You’re a petal in the breeze when you hear Karla Kane. Her fairy-tale folk arrangements are imbued with a calmness and a caprice. Her chosen instrument, the ever sprightly ukulele, carries her tender, airy voice like a radiant nimbus.
But Kane, who comes to Ann Arbor on May 11, is more inclined toward fables, or what you’d call “magical realism,” because while she may sing of Kings and Magicians, grasshopper clocks and wishing trees, there are threads of real-world ponderings, of true-to-life anxieties, and sporadic clearings in the otherwise enchanted aural forests where she is not a mere daydreamer, but a paladin forthrightly unfurling what can seem like an ever-growing list of tensions. That’s why we’ll highlight “All Aboard” as a standout from her debut album, released late in 2017…
Kane wrote several of the songs on this new album underneath the shade of the oak tree in her California backyard. The wistfulness, the magic, the musings, were inspired by a couple years’ worth of European tours, where she ruminated on an incurable feeling of confusion as we’re each, every day, confronted with so much beauty and yet so much that can discourage us from appreciating that beauty.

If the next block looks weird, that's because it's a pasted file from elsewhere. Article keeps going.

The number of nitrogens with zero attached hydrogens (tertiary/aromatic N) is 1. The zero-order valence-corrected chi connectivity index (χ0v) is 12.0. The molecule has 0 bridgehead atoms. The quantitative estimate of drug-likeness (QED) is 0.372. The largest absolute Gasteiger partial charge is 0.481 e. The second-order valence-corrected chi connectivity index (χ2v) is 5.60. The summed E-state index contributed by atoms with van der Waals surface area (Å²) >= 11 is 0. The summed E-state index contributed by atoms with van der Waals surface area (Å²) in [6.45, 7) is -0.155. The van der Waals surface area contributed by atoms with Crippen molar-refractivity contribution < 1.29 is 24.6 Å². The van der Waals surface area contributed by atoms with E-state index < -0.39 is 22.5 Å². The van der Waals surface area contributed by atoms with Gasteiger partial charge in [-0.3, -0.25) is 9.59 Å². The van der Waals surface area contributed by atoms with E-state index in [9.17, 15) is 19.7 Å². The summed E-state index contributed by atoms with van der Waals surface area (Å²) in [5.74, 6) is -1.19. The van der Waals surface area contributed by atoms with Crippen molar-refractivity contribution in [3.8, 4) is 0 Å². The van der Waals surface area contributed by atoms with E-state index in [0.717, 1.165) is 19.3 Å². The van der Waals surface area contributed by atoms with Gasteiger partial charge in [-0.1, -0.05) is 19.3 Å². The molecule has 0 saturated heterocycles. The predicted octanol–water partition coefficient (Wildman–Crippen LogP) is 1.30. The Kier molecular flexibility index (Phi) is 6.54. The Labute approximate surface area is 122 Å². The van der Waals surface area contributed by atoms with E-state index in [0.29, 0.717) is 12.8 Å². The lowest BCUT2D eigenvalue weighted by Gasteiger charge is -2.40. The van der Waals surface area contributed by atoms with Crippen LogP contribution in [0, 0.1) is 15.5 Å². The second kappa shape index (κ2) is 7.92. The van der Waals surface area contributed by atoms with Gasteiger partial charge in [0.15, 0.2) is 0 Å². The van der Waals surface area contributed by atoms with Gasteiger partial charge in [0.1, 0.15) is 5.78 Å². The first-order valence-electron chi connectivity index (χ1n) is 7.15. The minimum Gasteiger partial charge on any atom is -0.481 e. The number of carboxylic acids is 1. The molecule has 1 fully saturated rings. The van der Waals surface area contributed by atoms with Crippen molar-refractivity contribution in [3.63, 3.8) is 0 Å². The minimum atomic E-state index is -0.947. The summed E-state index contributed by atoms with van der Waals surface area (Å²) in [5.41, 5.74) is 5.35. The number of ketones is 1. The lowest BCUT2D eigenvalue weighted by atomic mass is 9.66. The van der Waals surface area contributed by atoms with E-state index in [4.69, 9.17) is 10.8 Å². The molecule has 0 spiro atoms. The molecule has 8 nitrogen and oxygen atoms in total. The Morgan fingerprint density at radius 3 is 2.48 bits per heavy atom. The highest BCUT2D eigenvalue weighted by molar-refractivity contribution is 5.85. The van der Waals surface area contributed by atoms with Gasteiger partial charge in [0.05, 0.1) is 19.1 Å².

King’s Daughters Home for Incurables features a few members of a band that Kane performs with known as the Corner Laughers. The baroque-pop arrangements feature banjos, mandolins, and dazzling harmonies. This album is a perfect antidote against an ever-creeping cynicism that seems to advance every day over the muck of social media. These are songs that sound so warm and pastoral that they’ll all but transport you right there to the foot of the oak tree, back in California.